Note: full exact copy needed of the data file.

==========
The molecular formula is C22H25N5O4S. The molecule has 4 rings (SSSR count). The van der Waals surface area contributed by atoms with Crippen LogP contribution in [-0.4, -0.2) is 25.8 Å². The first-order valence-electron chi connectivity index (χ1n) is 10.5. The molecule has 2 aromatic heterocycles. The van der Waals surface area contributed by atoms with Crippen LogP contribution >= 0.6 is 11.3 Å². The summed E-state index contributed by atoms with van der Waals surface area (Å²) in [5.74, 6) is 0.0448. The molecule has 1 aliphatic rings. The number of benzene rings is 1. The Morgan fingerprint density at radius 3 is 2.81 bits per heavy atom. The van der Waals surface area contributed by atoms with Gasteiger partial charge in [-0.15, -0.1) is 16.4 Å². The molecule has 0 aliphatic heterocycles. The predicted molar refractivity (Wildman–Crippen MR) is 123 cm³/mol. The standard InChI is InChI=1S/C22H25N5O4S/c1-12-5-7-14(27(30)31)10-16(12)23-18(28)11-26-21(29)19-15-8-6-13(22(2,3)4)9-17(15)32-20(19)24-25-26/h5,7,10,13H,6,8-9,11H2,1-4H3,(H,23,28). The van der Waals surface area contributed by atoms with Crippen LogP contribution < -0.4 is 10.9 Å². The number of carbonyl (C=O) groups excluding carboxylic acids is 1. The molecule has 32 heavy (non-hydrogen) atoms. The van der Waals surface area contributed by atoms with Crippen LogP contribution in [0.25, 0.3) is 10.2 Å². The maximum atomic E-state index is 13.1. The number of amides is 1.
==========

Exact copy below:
The molecular formula is C22H25N5O4S. The molecule has 4 rings (SSSR count). The van der Waals surface area contributed by atoms with Crippen LogP contribution in [-0.4, -0.2) is 25.8 Å². The first-order valence-electron chi connectivity index (χ1n) is 10.5. The molecule has 2 aromatic heterocycles. The van der Waals surface area contributed by atoms with Crippen LogP contribution >= 0.6 is 11.3 Å². The summed E-state index contributed by atoms with van der Waals surface area (Å²) in [5.74, 6) is 0.0448. The molecule has 1 aliphatic rings. The number of benzene rings is 1. The Morgan fingerprint density at radius 3 is 2.81 bits per heavy atom. The van der Waals surface area contributed by atoms with Gasteiger partial charge in [-0.15, -0.1) is 16.4 Å². The molecule has 0 aliphatic heterocycles. The predicted molar refractivity (Wildman–Crippen MR) is 123 cm³/mol. The standard InChI is InChI=1S/C22H25N5O4S/c1-12-5-7-14(27(30)31)10-16(12)23-18(28)11-26-21(29)19-15-8-6-13(22(2,3)4)9-17(15)32-20(19)24-25-26/h5,7,10,13H,6,8-9,11H2,1-4H3,(H,23,28). The van der Waals surface area contributed by atoms with Crippen LogP contribution < -0.4 is 10.9 Å². The number of carbonyl (C=O) groups excluding carboxylic acids is 1. The molecule has 32 heavy (non-hydrogen) atoms. The van der Waals surface area contributed by atoms with Crippen LogP contribution in [0.25, 0.3) is 10.2 Å². The maximum atomic E-state index is 13.1. The number of amides is 1.